What books besides the Bible have influenced you the most?

I like to ask this question to leaders in the christian community, so I’ll ask you as well:

What books besides the Bible have influenced you the most?

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Wow, Isaiah, there are so many! Maybe I’ll start with a few that I read early on in my walk with Christ that had a formative influence:

Knowing God, by J I Packer (especially what Packer says about God adopting us into his family – so important!)

Fox’s Book of Martyrs (yes, that was one of the first books I read cover-to-cover as a new believer – aged 19 or 20 – and it helped me to see that any cost we might have to pay in order to follow Christ is worth it!)

Battle for the Bible, by Harold Lindsell (this established in my mind how central the role and authority of Scripture is in the life of the believer and in the health and future of ministries and churches. I think many of the battles that are being fought today are ultimately about the question of the Bible’s authority. Will we accept what God tells us about morality, the value and meaning of life, marriage, etc.? The answer from far too many is “no” — but we need to be those who say a resounding “yes”!!

More Than a Carpenter, by Josh McDowell; now in a newer edition by Josh and Sean McDowell (this was probably my first introduction to historical apologetics, and it was a good one. MANY have come to faith in Christ through this potent little book!)

Mere Christianity, by C S Lewis (in some ways so simple, yet simultaneously so brilliant!)

I’ll mention one more – one that I think should be required reading for every person on the planet:

The Case for Christ, by Lee Strobel (yes, Lee is my close friend and ministry partner, and yes I was involved in shaping the book – but it’s an absolute classic, and it has been and continues to be a powerful tool for reaching people who are resisting the gospel, as well as a fantastic training tool for believers. I’ve given away countless copies myself, and have met hundreds of people who have trusted in Christ after reading it). I should also add that the newest edition of C4C includes a new chapter at the end of the book in which I interview Lee and have him share some of the most unique and exciting examples of how God has used the book.

Many more could be listed, but those are some of the earlier (other than C4C) and more influential books in my life. I’ll simply add that one of the most important disciplines for every believer is to be constantly reading (or listening to) a great Christian book. I think a good goal for most people would be to read at least one book per month (but more than that will increase learning more quickly! : ).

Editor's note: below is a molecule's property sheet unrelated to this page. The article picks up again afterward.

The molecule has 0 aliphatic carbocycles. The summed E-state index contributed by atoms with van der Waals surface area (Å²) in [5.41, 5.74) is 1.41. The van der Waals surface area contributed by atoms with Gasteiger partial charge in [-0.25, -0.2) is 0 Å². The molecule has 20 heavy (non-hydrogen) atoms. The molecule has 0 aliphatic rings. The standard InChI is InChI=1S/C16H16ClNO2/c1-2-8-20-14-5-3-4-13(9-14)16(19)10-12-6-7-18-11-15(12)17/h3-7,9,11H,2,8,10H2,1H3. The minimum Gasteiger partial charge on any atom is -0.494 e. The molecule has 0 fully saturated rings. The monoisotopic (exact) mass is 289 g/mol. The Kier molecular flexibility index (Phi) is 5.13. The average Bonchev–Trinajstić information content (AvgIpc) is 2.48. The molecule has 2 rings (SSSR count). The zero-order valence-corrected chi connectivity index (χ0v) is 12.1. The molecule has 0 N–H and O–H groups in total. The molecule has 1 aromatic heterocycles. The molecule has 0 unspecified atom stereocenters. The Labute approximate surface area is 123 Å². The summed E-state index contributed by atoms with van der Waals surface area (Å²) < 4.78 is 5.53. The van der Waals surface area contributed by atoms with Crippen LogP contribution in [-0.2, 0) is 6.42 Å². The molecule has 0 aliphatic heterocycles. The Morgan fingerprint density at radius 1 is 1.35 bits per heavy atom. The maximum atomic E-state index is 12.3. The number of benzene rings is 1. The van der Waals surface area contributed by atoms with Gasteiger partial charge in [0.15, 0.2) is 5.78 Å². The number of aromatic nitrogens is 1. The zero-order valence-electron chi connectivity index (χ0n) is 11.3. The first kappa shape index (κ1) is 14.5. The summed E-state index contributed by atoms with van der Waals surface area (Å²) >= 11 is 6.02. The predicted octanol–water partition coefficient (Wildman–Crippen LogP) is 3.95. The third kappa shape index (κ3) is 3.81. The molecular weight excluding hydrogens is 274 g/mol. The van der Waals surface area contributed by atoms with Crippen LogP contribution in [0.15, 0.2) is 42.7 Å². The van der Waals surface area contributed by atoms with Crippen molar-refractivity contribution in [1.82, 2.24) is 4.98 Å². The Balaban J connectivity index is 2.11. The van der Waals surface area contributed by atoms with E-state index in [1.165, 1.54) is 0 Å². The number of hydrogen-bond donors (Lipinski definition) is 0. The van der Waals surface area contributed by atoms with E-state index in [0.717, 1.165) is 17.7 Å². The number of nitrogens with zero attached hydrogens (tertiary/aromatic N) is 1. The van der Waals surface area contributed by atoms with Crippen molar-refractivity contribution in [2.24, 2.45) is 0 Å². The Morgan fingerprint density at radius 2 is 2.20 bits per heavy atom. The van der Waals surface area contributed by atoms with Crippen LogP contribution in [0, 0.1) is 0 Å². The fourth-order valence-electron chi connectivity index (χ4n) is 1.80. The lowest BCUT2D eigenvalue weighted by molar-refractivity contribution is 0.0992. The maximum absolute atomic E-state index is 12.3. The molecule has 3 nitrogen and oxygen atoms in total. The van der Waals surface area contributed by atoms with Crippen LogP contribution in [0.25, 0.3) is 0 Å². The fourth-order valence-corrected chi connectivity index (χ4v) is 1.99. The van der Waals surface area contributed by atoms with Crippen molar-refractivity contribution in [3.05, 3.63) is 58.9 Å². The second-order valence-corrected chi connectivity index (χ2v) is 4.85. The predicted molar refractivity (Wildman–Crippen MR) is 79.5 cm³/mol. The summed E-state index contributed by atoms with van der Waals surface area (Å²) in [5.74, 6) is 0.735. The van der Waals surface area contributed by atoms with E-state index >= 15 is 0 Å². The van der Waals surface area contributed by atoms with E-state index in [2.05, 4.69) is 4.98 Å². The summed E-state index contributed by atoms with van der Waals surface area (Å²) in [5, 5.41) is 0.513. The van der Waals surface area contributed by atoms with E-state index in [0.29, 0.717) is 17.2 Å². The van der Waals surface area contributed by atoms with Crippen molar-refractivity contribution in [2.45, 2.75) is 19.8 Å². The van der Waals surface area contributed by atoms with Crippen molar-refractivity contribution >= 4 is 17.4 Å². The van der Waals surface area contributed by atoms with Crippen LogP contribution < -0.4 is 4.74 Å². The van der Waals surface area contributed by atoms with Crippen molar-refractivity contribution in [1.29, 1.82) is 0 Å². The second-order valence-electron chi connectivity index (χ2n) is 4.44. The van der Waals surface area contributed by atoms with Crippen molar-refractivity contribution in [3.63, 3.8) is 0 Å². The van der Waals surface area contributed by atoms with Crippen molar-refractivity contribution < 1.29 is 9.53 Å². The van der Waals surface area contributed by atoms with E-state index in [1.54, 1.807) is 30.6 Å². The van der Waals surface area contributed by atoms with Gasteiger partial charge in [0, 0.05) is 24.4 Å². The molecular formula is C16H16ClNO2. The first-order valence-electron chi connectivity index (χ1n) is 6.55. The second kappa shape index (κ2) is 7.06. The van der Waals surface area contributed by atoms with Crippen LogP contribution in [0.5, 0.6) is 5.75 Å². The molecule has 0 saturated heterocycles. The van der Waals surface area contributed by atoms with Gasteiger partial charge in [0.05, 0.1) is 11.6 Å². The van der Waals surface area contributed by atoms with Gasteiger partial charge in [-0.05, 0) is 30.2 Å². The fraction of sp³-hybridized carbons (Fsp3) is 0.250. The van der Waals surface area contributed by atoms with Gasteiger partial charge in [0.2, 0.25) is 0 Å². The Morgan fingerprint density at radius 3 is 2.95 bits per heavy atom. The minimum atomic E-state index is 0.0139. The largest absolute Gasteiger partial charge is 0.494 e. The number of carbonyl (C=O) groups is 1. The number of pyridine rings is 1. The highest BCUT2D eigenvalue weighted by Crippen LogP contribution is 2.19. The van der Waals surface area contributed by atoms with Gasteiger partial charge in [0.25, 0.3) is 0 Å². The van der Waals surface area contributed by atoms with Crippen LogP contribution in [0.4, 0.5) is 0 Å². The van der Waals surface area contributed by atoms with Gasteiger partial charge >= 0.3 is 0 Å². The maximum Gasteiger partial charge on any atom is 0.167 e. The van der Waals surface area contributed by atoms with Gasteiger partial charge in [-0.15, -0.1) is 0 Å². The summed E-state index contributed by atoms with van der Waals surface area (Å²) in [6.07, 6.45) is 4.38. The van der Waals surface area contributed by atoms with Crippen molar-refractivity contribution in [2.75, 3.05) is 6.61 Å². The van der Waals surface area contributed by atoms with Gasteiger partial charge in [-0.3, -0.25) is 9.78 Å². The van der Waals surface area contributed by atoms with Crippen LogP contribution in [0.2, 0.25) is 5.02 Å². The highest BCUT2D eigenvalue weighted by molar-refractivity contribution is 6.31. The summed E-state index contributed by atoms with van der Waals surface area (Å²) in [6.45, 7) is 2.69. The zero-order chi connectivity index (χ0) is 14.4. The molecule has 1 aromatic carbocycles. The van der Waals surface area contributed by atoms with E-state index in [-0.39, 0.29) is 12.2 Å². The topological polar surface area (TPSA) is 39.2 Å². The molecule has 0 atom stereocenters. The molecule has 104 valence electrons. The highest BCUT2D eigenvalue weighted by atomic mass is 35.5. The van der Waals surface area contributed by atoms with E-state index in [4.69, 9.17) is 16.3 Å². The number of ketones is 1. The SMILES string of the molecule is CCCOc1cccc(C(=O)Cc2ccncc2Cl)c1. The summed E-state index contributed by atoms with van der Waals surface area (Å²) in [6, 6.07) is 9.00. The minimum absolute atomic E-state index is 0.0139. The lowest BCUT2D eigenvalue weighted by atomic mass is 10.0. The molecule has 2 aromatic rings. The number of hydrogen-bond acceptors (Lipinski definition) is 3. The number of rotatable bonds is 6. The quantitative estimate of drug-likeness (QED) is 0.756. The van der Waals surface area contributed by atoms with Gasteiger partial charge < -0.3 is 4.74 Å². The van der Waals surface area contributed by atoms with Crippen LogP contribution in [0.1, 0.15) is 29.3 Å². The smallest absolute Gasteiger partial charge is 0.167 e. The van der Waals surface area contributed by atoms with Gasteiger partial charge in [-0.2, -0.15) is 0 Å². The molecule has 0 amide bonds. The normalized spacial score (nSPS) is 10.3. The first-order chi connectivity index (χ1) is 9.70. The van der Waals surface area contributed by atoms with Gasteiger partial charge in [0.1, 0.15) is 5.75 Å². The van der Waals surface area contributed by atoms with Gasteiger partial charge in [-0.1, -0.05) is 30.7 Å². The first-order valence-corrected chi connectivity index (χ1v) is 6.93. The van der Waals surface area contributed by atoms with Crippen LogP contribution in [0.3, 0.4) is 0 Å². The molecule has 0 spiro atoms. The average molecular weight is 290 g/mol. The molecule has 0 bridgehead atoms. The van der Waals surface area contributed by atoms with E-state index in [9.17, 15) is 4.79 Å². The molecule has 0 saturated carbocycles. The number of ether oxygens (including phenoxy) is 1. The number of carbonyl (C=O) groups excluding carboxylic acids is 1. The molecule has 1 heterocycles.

Thank you for the suggestions, i’ll definitely look them up!
I have read Mere Christianity and The newest version of The Case for Christ (along with your interview of Lee Strobel) and I own the newest copy of More Than a Carpenter by Josh and Sean McDowell but have yet to read it.

I am currently focusing my attention to The Cross of Christ by John Stott, which is rich in its analysis of the cross and what it accomplishes!

What are your favourite books (and most trusted authors) on Christian theology? I would like to know your thoughts. Thank you and God bless!


Hi Isaiah. You mentioned John Stott. He was another hero of mine, and I got to hear him speak my first time at Trinity Seminary in Chicago, right after he wrote The Cross of Christ, which he told me was his magnum opus. I also got to spend some private time with him on later occasions. He was warm, witty, fun, and (of course) brilliant and super articulate. A model of a devoted single man who gave his life to serving God and people.

Concerning the question of trusted sources on theology, my mentors prescribed to me (as a very young Christian) to read and try to master the content of Buswell’s Systematic Theology of the Christian Religion – especially since Buswell had degrees in both theology and philosophy, with a firm grip on both. I read it cover to cover, and frequently went back and studied it in key areas. I also later mentored others using it, and found it to be a strong influence on my understanding of the atonement, which was later reflected in my work on the Becoming a Contagious Christing book and training course.

FYI, I still like Buswell, but it’s a generation or two past – and often argues with people who no one knows anymore. These days I really like Millard Erickson’s systematic theology. I find him very helpful in how he fairly presents the array of possible points of view, but then weighs in on the one he thinks best reflects the teachings of Scripture. I’m also a fan of Craig Keener’s works – though he’s written far more than I’ve had time to read so far. One more mention: even though it’s pretty brief, I really like the one-volume Moody Bible Commentary, edited by my friend Michael Rydelnik who is a very clear-thinking (and clear-writing) Messianic follower of Jesus.